Pompe disease is a rare and often fatal illness that attacks the heart and skeletal muscles. Many people with the early onset form don’t survive past childhood. But just north of Birmingham, there’s an eighteen-year-old who’s not only surviving, but thriving in ways no one would have predicted, and it’s not just because of the technology that has connected his mind to his teachers and the larger world. He recently graduated from high school, and as our Alabama reporter Dan Carsen tells us, that’s just part of the story.
I first heard about Joseph Walter from someone whose job is trumpeting schools’ accomplishments, so I’m a little skeptical that he’ll, quote, “change me.” But I go to meet him and his best translator — his mother, Debra — at their house in Clay, Alabama. I knock on the door and introduce myself as she leads me into the house to Joseph’s room. His enthusiastic greeting overpowers the rushing sounds and constant whine of his ventilator.
Joseph can move only one thumb and two fingers, one on each hand. He’s in a special $5,000 chair in the main room, the walls of which are covered with colorful movie posters and other art he likes. He’s hooked up to the ventilator, and to something else important — the computer that connects him to the outside world. It’s got a little joystick that moves a cursor over letters. Joseph types them by using his other hand to click a button. But he didn’t have that back in his early school days.
“Most of his tests were multiple choice,” says Pam Smith, a Jefferson County educator who was Joseph’s three-hour-a-week homebound teacher starting when he was in first grade. “He’d read the question, and then he would sing.” If Joseph hummed the first four letters of the the alphabet, she would ask, “Is your answer D?” And then, she says, “I could tell by his eyes.”
Joseph has never been in a standard classroom.
Speaking through his mother, Joseph says, “People don’t really understand how good a classroom is, because at least if you’re in a classroom, they explain things to you.”
Math gave him the most trouble. Debra says, “You and I take out a scratch piece of paper and work our problems out. He can’t do that — he does it in his head.”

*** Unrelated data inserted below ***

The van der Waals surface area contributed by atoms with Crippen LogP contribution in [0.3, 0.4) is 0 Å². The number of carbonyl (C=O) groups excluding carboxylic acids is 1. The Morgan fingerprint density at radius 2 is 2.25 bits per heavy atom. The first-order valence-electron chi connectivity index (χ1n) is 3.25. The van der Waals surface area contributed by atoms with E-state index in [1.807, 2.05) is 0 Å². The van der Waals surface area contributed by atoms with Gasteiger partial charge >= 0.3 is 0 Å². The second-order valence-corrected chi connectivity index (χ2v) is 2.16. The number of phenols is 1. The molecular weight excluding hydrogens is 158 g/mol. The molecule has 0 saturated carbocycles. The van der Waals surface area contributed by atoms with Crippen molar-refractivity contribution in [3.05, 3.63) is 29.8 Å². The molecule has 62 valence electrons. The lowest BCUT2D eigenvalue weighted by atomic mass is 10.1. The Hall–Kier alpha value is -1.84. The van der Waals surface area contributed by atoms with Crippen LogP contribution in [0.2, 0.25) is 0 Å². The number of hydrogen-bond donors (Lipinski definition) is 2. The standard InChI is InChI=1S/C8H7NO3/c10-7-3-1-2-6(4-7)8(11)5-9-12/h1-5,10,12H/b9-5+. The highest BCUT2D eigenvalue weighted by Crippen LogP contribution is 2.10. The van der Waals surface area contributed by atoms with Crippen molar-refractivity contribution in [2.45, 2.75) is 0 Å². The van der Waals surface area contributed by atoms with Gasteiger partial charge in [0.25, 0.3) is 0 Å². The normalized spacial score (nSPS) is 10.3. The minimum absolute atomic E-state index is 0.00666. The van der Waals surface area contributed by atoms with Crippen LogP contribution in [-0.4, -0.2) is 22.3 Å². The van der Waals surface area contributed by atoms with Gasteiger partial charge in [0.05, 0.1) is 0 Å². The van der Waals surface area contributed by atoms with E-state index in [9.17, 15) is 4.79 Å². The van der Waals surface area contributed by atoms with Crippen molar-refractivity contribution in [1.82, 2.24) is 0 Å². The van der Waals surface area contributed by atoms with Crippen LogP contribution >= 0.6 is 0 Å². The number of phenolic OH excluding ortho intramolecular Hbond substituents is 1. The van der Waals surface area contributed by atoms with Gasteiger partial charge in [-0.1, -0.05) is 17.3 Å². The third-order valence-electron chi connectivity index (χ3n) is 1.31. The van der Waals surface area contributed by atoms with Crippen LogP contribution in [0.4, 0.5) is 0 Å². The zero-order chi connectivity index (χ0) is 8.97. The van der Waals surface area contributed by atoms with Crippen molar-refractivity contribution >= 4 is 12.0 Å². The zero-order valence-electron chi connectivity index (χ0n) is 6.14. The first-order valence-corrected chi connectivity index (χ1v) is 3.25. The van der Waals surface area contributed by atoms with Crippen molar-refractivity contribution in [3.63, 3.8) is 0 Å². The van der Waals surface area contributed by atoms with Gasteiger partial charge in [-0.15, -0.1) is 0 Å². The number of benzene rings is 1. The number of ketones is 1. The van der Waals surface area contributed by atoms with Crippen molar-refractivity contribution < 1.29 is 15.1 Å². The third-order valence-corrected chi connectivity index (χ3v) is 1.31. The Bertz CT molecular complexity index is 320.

This story can’t cover all Joseph’s challenges, but it can’t cover all his accomplishments, either. Joseph’s doctors told his parents he wouldn’t live past two, but he just graduated high school ranked twentieth out of almost 300. His language arts ACT scores are well into the nation’s top ten percent. And crucially for Joseph and his family — who have insurance but struggle with out-of-pocket costs — he’s earned a full scholarship to Kaplan University worth $67,000.
Debra recalls, “The lady on the phone said, ‘You’ve got a scholarship to Kaplan,’ and then …. He couldn’t talk. He just closed his eyes and had tears running down his face.”
Part of what got him the scholarship is his writing, which Pam Smith calls “off the charts.” Joseph is a real writer, and it’s one way his wicked sense of humor gets to come out and play. A family favorite is an essay that makes the case for cooking children. It’s actually a satire of wealth inequality and stereotypes, but just in case I didn’t get that, Joseph promises me he doesn’t share any tendencies with a famously hungry villain once played by Anthony Hopkins.
Debra explains that Joseph has to watch gruesome films like that, not to mention the CSI-type shows that he loves, because they’re related to his career: He wants to be a forensic psychologist specializing in facial micromovement detection. In other words, he wants to look at video of people’s faces and help law enforcement determine whether they’re lying. He’s completed a nearby police department’s Citizens Academy course, and he’s writing a detective novel.
Joseph has been defying expectations for years. He’s had support — his parents, teachers, tutors, nurses — but he seems to help those who know him at least as much as they help him. Normally jaded reporters included. Before I leave, I ask a standard question: “Is there anything else you think our listeners and readers should know — anything I might have forgotten to ask you?”
Joseph answers through his mother again:
“He just wants to make sure people know … that you always keep fighting. No matter what.”
It’s easier to take advice from people who back it up themselves.